RIT photojournalism student Emily Hunt taking photos on her study abroad trip in Kosovo.
This article was originally published by RIT University News
Emily Hunt is a fourth-year photojournalism student from Kingston, Mass. Last summer, Hunt completed an internship with WXXI working on local reporting for articles that were published leading up to the release of Ken Burns’ new documentary The Vietnam War. Hunt conducted 15 interviews, worked on transcribing the interviews and took portraits of her subjects to help with the project. Her photos and the articles accompanying them can be viewed on the WXXI website.
Hunt would like to work on more documentary projects as she progresses in her career as a photojournalist using sound, video and static images to tell a story. She is also interested in pursuing photo editing work and wants to work in collaboration with other journalists to help bring different stories to life. Hunt had previous involvement with the Colleges Against Cancer group on campus, but this year she is focusing on her work as the “What We Do” Chair on the EBoard for RIT’s chapter of the National Press Photographer’s Association.
Question: What brought you to RIT?
Answer: It was the photojournalism program itself. It was a really unique program and I had heard a lot of good things about it. I ended up coming to RIT for a visit and I just loved the school and had a really great time. Seeing the work that was coming out of RIT was really helpful because it showed the level of talent that people had when they graduated. I wasn’t looking at too many schools. I kind of had my sights set on RIT.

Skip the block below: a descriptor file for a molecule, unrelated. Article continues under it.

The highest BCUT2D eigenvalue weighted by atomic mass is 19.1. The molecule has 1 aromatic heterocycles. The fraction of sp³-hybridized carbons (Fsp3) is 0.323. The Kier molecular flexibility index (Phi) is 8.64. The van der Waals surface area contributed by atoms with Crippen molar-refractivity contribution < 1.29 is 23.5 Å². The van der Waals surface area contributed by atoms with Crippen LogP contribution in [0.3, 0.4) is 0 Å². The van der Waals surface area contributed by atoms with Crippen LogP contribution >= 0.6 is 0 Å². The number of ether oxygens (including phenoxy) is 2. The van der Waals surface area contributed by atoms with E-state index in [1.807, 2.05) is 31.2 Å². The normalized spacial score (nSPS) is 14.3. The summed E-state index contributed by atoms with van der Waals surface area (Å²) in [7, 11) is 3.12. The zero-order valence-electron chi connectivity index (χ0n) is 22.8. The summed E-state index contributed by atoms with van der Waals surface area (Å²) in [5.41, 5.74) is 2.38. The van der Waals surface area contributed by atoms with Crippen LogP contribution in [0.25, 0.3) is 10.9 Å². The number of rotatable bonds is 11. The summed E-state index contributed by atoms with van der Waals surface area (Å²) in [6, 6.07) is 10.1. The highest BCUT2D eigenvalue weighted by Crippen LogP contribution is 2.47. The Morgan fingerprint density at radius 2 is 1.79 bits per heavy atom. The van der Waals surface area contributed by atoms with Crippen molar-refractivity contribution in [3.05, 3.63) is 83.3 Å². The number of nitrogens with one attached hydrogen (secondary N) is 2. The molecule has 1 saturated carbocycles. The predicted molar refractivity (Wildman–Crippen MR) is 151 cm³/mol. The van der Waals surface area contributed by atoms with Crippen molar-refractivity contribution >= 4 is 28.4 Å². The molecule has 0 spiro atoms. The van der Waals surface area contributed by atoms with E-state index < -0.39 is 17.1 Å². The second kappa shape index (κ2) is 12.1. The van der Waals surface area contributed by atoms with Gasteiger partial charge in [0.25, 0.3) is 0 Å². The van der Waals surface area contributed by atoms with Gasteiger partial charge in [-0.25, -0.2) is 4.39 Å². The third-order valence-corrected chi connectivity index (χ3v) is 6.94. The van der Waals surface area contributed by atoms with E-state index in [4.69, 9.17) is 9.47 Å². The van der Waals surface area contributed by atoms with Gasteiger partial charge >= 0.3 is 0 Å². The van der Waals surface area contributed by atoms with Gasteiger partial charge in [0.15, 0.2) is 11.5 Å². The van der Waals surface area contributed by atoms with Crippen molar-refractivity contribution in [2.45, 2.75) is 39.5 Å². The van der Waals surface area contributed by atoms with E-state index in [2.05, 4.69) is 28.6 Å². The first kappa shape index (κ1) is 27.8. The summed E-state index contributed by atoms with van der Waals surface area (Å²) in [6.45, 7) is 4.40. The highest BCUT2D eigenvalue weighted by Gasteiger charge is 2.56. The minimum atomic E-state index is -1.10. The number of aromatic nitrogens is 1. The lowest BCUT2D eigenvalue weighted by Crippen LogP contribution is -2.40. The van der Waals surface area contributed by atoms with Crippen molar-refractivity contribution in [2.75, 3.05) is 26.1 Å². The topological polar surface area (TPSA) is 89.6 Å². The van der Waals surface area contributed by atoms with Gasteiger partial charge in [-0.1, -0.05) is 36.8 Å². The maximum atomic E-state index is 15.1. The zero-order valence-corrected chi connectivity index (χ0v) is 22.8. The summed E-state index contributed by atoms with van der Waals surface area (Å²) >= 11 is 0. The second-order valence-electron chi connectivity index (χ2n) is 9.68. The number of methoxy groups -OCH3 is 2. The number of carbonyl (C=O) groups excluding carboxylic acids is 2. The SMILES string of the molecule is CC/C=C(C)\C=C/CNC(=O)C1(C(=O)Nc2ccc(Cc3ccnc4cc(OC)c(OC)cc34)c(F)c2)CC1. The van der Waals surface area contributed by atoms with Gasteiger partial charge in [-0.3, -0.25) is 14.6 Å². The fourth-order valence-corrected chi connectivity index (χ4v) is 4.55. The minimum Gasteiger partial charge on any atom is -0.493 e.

Q: Why did you choose to pursue photojournalism?
A: I think it was kind of always something in the back of my mind but I didn’t really know it. When my sister started looking at colleges, my mom and I were talking and I was like, ‘Find me a school for photography and I’ll go.’ I didn’t know what I wanted to do, I was just taking photos of things I thought were pretty. I think I kind of stumbled upon photojournalism. This is pretty typical, but I liked the photos that really stick with you and they make you stop and look and just wonder what someone’s story is. That’s what I wanted to do. I wanted to bring these stories to life and engage people and make images that really stopped and made people think.
Q: How did you hear about the opportunity at WXXI?
A: There was an email sent out by Professor (Meredith) Davenport to a couple of students saying that WXXI was looking for interns. There were two of us from the program who applied and we were both chosen to come and work on different projects with them. It was kind of just a matter of getting my cover letter to them and getting an interview. It was a very quick process.
Q: What about the Ken Burns project made you interested in applying?
A: When I received the email from Dr. Davenport it said specifically what the projects were. I had seen what they wrote about the Vietnam War, and in the back of my mind I had been wanting to do a personal project about my family members who had been in the military, so it was something that kind of jumped out at me. I thought that maybe this was a project that could be really interesting for me.